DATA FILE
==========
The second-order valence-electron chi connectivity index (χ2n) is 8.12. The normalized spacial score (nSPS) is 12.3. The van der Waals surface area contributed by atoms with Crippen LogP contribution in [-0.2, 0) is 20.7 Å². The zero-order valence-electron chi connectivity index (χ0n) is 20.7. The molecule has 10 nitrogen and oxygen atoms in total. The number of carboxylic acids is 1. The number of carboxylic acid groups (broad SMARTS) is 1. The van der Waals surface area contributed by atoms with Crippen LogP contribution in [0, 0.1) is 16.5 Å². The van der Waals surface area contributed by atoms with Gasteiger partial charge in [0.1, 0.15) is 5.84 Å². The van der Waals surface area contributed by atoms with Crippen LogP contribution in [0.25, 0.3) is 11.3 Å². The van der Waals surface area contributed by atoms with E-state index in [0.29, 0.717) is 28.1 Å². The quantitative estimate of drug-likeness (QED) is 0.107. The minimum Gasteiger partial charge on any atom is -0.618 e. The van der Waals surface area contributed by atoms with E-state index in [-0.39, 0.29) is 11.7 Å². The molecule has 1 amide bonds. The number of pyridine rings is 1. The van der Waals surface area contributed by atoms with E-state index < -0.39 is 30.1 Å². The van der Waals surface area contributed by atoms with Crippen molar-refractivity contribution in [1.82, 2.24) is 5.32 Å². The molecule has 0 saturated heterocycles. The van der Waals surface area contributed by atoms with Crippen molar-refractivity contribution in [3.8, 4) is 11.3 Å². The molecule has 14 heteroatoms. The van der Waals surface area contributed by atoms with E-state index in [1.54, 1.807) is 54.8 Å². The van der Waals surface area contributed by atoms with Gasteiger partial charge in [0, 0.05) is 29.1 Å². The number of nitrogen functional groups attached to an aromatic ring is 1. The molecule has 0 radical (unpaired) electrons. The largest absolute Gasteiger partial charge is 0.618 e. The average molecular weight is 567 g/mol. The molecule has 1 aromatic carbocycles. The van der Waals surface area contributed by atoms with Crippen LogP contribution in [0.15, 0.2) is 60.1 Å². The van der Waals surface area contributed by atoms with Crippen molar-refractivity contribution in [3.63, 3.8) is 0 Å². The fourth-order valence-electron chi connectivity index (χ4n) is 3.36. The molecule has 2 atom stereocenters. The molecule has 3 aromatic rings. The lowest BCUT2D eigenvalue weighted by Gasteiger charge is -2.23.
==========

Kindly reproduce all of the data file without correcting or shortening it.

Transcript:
The second-order valence-electron chi connectivity index (χ2n) is 8.12. The normalized spacial score (nSPS) is 12.3. The van der Waals surface area contributed by atoms with Crippen LogP contribution in [-0.2, 0) is 20.7 Å². The zero-order valence-electron chi connectivity index (χ0n) is 20.7. The molecule has 10 nitrogen and oxygen atoms in total. The number of carboxylic acids is 1. The number of carboxylic acid groups (broad SMARTS) is 1. The van der Waals surface area contributed by atoms with Crippen LogP contribution in [0, 0.1) is 16.5 Å². The van der Waals surface area contributed by atoms with Gasteiger partial charge in [0.1, 0.15) is 5.84 Å². The van der Waals surface area contributed by atoms with Crippen LogP contribution in [0.25, 0.3) is 11.3 Å². The van der Waals surface area contributed by atoms with E-state index in [0.29, 0.717) is 28.1 Å². The quantitative estimate of drug-likeness (QED) is 0.107. The minimum Gasteiger partial charge on any atom is -0.618 e. The van der Waals surface area contributed by atoms with E-state index in [-0.39, 0.29) is 11.7 Å². The molecule has 1 amide bonds. The number of pyridine rings is 1. The van der Waals surface area contributed by atoms with E-state index < -0.39 is 30.1 Å². The van der Waals surface area contributed by atoms with Crippen molar-refractivity contribution in [1.82, 2.24) is 5.32 Å². The molecule has 0 saturated heterocycles. The van der Waals surface area contributed by atoms with Crippen molar-refractivity contribution in [3.8, 4) is 11.3 Å². The molecule has 14 heteroatoms. The van der Waals surface area contributed by atoms with E-state index in [1.54, 1.807) is 54.8 Å². The van der Waals surface area contributed by atoms with Gasteiger partial charge in [0, 0.05) is 29.1 Å². The number of nitrogen functional groups attached to an aromatic ring is 1. The molecule has 0 radical (unpaired) electrons. The largest absolute Gasteiger partial charge is 0.618 e. The average molecular weight is 567 g/mol. The molecule has 1 aromatic carbocycles. The van der Waals surface area contributed by atoms with Crippen LogP contribution in [0.15, 0.2) is 60.1 Å². The van der Waals surface area contributed by atoms with Crippen molar-refractivity contribution in [3.63, 3.8) is 0 Å². The fourth-order valence-electron chi connectivity index (χ4n) is 3.36. The molecule has 2 atom stereocenters. The molecule has 3 aromatic rings. The lowest BCUT2D eigenvalue weighted by Gasteiger charge is -2.23.